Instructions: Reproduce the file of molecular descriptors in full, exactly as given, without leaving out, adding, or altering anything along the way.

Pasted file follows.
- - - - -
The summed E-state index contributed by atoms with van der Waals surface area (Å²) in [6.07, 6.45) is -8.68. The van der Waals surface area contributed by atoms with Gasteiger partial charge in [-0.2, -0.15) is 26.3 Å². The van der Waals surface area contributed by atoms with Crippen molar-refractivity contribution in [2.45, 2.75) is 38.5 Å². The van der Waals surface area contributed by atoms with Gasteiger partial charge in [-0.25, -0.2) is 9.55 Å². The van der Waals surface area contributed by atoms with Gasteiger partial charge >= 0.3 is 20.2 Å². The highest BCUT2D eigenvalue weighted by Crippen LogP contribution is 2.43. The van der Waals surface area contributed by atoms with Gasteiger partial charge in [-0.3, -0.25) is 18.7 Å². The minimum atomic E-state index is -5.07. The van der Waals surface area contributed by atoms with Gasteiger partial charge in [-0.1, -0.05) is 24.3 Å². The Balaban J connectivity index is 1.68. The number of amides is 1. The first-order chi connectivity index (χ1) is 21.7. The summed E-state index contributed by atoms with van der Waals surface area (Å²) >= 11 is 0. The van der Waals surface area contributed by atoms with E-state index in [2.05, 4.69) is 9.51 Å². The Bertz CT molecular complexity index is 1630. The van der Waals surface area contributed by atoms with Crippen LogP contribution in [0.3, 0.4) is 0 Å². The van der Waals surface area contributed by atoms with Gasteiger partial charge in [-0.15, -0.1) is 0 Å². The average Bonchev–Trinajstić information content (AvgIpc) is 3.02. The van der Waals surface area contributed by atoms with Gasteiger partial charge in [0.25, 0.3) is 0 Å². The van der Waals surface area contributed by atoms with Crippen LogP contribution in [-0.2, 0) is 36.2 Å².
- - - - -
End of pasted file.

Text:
The summed E-state index contributed by atoms with van der Waals surface area (Å²) in [6.07, 6.45) is -8.68. The van der Waals surface area contributed by atoms with Gasteiger partial charge in [-0.2, -0.15) is 26.3 Å². The van der Waals surface area contributed by atoms with Crippen molar-refractivity contribution in [2.45, 2.75) is 38.5 Å². The van der Waals surface area contributed by atoms with Gasteiger partial charge in [-0.25, -0.2) is 9.55 Å². The van der Waals surface area contributed by atoms with Gasteiger partial charge >= 0.3 is 20.2 Å². The highest BCUT2D eigenvalue weighted by Crippen LogP contribution is 2.43. The van der Waals surface area contributed by atoms with Gasteiger partial charge in [-0.3, -0.25) is 18.7 Å². The minimum atomic E-state index is -5.07. The van der Waals surface area contributed by atoms with Gasteiger partial charge in [-0.1, -0.05) is 24.3 Å². The Balaban J connectivity index is 1.68. The number of amides is 1. The first-order chi connectivity index (χ1) is 21.7. The summed E-state index contributed by atoms with van der Waals surface area (Å²) >= 11 is 0. The van der Waals surface area contributed by atoms with E-state index in [2.05, 4.69) is 9.51 Å². The Bertz CT molecular complexity index is 1630. The van der Waals surface area contributed by atoms with Crippen LogP contribution in [0.3, 0.4) is 0 Å². The van der Waals surface area contributed by atoms with Gasteiger partial charge in [-0.15, -0.1) is 0 Å². The average Bonchev–Trinajstić information content (AvgIpc) is 3.02. The van der Waals surface area contributed by atoms with Gasteiger partial charge in [0.25, 0.3) is 0 Å². The van der Waals surface area contributed by atoms with Crippen LogP contribution in [-0.2, 0) is 36.2 Å².